There are plenty of interesting museums to visit, but what made it so enjoyable for us was simply being here for enough days to really experience the sights and sounds of the city. Of course, we did take in a few of the sights. We spent a considerable amount of time relaxing at Hoan Kiem Lake; it is a very popular place. Click on the links below for pictures and information on the places we visited:

A trip around Hanoi on the HOHO Bus

Vietnam Military History Museum

Ho Chi Minh Mausoleum

Lovely Hoan Kiem Lake

Temple of Literature

Thang Long Water Puppet Theater

Vietnam Women’s Museum

 

 

 

Beautiful Luang Prabang

Though it is a challenge to get here (at least from Chiang Rai), this incredible town is worth the effort. From the tree lined streets to the French-inspired architecture to the delicious (and inexpensive) food to the warm, friendly people, you can’t go wrong visiting here.

It’s not easy to get to Luang Prabang (but it’s worth it)

A Few Days in Luang Prabang

Next, we will be spending a couple of weeks in Vietnam: Hanoi, Hue, Da Nang, Hoi An, Saigon (Ho Chi Minh City), and ending with a 3-day boat trip down the Mekong to Phnom Penh.

Chiang Rai, Thailand

We have spent nearly 6 days in Chiang Rai. Compared to Chiang Mai, it is a sleepy town; not quite as picturesque. However, it is well worth a visit simply for the places you can get to from here. Though there are wats in town, the White Temple, Blue Temple and Black House (technically, not a temple) are each spectacular and worth visiting. There is a Hill Tribe Museum to learn about the culture of the local tribes before visiting them. No trip would be complete without a trip to an elephant sanctuary. And, rather than just visit the Golden Triangle (the place where Myanmar, Laos, and Thailand all meet) with a visit to the border town of Mae Sai, why not take a tour that will take you across into Myanmar to experience a different culture?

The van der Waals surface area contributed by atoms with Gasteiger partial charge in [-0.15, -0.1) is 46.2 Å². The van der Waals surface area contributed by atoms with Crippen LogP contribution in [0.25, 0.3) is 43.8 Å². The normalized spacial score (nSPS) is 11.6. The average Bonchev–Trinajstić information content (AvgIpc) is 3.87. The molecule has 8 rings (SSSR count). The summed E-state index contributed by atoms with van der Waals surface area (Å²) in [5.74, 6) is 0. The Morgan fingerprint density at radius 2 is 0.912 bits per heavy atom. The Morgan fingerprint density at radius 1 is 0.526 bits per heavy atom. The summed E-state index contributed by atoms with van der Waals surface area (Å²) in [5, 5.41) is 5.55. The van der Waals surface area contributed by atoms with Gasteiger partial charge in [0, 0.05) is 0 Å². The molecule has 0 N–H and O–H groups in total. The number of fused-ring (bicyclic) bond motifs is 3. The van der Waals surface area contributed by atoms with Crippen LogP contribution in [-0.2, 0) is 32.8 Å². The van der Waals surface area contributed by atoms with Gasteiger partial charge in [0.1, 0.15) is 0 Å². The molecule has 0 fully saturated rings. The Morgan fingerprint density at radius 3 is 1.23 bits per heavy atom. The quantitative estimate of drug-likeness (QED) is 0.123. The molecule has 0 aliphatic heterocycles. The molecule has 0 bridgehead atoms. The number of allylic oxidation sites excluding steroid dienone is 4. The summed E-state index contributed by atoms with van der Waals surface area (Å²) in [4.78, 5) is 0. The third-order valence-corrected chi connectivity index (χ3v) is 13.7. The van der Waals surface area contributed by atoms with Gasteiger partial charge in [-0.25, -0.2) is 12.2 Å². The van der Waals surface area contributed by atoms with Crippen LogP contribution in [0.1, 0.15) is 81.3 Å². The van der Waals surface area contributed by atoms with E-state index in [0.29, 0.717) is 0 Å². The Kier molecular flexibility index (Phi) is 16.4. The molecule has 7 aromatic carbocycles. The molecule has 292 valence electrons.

Plenty of inexpensive and delicious places to eat abound, as do massage parlors. There is a thriving night market with an entire food court full of stalls selling all manner of local delicacies.

Next, on to Laos!

From Chiang Mai to Chaing Rai

Temples and Elephants

Akha and Yao Hill Tribe Visit and the Golden Triangle

Into Myanmar!

 

Our 2019 SE Asia Adventure Begins!

What beats a dreary Seattle winter? Spending January and February in SE Asia, of course! Our latest adventure will take us to Thailand, Laos, Vietnam and Cambodia. If you follow my blog, you may recall that we visited several of these countries last year. We enjoyed them so much that we are returning for more. We will visit some new places as well as returning to some old favorites. We begin our journey in northern Thailand, in the city of Chiang Mai.

Wandering Around Chiang Mai

Zabb E. Lee Cooking School

Mae Ping River Cruise

Last Day in Chiang Mai

 

European Rail Adventure week #8: Cologne, Germany and back to the USA

It is truly amazing how quickly two months can pass by. Our last stop before returning home was Cologne. While there, we took a day trip to Cochem, which was a nice place to wrap up our stay.

We are home now, trying to overcome jet lag. We learned so much from traveling around by train; I put together a few thoughts that might be helpful if you are planning a trip to Europe, whether you are traveling by train or not. I hope you have enjoyed reading about our adventures!

Cologne, Germany

Cochem, Germany

Top Tips for European Travel by Train